29 March 2012
Wrath of the Titans
2012, 99mins, 12
Director: Jonathan Liebesman
Writer (s): Dan Mazeau, David Johnson, Greg Berlanti
Cast includes: Sam Worthington, Liam Neeson, Ralph Fiennes, Edgar Ramirez, Toby Kebbell, Rosamund Pike
UK Release Date: 30th March 2012
2010’s “Clash of the Titans” didn’t find much critical love, its combination of monster smashing action and subpar 3D leaving film fans cold. However the picture quietly trucked its way to $493 million worldwide, leaving Warner eager to construct a sequel. That follow-up is now upon us in the form of “Wrath of the Titans”, boasting a new director and an updated writing staff, hoping some fresh creative blood will allow this portion of Greek adventuring to leave a warmer mark. A noble aim indeed, but one made almost impossible by the hiring of Jonathan Liebesman, a director last seen guiding the diabolical “Battle: Los Angeles” to screens. “Wrath of the Titans” is a marginal improvement over his previous work (how could it not?), but it still reeks in parts of Liebesman’s apparent determination to shoot action in the style of videogame cut-scenes. Some of the thespian input has been improved for this sequel, but most other facets are inferior to even the modest standards set by the previous 2010 endeavour.
Perseus (Sam Worthington) has retired from his monster slaying past, dedicating his life to raising his son Helius (John Bell) in a small fishing community. However it isn’t long before the demigod hero is visited by Zeus (Liam Neeson), instructing Perseus to ready himself for the fall of the once great gods and to prepare for the rise of the infamous Titans, a selection of beasts being spurred on by the malevolent Hades (Ralph Fiennes) and Zeus’ other treacherous son Ares (Edgar Ramirez). Initially reluctant to join the battle, Perseus is soon forced to act when Zeus is captured, pairing himself with Queen Andromeda (a miscast Rosamund Pike) and ignoble demigod Agenor (Toby Kebbell). The group make passage to the underworld where Zeus is being held, hoping to rescue the once great deity and prevent the rising of a monster more fearsome than any other.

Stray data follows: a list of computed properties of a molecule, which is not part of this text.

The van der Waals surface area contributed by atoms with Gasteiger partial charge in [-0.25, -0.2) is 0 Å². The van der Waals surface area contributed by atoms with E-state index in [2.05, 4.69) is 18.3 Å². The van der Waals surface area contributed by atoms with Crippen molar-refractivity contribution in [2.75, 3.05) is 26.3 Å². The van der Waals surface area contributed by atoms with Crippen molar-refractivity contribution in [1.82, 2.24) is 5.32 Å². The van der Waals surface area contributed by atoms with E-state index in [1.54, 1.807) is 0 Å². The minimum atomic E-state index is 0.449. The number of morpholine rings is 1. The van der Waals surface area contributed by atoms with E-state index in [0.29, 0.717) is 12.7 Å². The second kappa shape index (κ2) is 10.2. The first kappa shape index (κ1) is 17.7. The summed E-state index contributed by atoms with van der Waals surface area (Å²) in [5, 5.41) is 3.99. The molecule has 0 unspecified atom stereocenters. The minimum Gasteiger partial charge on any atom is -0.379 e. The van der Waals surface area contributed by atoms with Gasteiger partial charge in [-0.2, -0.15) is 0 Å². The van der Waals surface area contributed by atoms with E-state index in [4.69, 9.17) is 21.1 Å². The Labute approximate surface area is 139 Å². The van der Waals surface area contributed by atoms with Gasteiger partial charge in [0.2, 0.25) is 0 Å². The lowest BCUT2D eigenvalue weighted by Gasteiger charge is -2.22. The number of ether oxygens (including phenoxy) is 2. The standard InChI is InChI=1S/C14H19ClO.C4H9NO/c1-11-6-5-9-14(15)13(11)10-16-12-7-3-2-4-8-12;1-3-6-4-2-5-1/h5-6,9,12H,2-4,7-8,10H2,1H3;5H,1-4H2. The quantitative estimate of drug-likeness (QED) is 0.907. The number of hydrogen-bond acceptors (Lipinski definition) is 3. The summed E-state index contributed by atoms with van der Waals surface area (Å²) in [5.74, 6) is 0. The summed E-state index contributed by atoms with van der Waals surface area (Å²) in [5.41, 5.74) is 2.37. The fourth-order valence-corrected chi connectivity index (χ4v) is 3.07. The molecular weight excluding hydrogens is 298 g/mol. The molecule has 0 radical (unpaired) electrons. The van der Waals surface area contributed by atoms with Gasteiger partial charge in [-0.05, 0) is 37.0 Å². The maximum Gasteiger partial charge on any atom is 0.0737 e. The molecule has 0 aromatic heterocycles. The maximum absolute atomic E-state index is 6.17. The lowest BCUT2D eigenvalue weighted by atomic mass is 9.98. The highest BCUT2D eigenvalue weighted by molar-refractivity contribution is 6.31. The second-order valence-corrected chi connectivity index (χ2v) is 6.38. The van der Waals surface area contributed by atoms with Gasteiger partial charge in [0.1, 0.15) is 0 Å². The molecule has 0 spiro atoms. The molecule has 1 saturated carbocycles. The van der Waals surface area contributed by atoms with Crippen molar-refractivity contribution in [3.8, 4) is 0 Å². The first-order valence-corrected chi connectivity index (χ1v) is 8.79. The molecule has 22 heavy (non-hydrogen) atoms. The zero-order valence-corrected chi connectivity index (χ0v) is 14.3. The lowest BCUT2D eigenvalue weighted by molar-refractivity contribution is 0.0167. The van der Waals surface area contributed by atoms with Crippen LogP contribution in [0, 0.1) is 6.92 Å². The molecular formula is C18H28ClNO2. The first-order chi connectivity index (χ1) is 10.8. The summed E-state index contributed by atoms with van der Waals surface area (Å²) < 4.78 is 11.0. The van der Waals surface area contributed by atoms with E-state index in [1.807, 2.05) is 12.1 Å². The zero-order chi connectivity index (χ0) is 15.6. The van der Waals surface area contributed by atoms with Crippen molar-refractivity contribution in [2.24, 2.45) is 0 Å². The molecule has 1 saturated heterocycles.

“Wrath of the Titans” starts slowly and builds virtually no momentum until the climax, Liebesman executing one competent sequence in a maze, the rest a mire of CGI tedium and repetitive action. For a film with so much spectacle and bombast, it’s phenomenal to observe how boring “Wrath of the Titans” can be, the film lacking energy or even a viable hook upon which viewers can begin to engage with the material. It’s hollow and mirthless, Liebesman failing to concoct anything original or memorable, the director simply happy to fire his talented cast into a plethora of broadly pitched and soulless monster encounters. 2010’s “Clash of the Titans” admittedly didn’t add anything new to the genre either, but at least that picture’s set-pieces had a pulse. This time around even the money shots are DOA.
There’s an attempt to create a more rounded batch of characters here, it rarely works, but the effort is appreciated. Worthington’s Perseus is completely indebted to the actor’s physicality, Liebesman utilizing the Australian like an action figure, pummelling him through a selection of grandiose challenges, failing miserably to manipulate the character’s newfound stance as a protective father. More screen time is afforded to Neeson and Fiennes on this occasion, and it is here that “Wrath of the Titans” manages something of worth, creating an interesting emotional dynamic between the uneasy siblings. Added to the mix is Edgar Ramirez’s Ares, a dejected son looking for vengeance. It’s an obvious arc which the actor struggles to do much with. Rounding out the principal participants are Toby Kebbell (lively comic relief) and a humiliated Rosamund Pike. For most her of scenes the actress looks like she’d prefer to be anywhere else as opposed to occupying silly costumes within Liebesman’s ditzy universe.
The editing is more acceptable from Liebesman here than it was in “Battle Los Angeles”, the action is certainly dull but at least it maintains a degree of coherency. Still this mild improvement doesn’t change the fact that “Wrath of the Titans” is a plodding blockbuster courtesy of a genuinely terrible filmmaker. Liebesman continues to show no real aptitude for enjoyable Hollywood cinema or indeed a basic understanding of storytelling, leaving this as yet another miss in his chaotic and unimpressive CV. His next gig is an apparent reboot of “Teenage Mutant Ninja Turtles” under the careful eye of producer Michael Bay. God help us all.
A Review by Daniel Kelly, 2012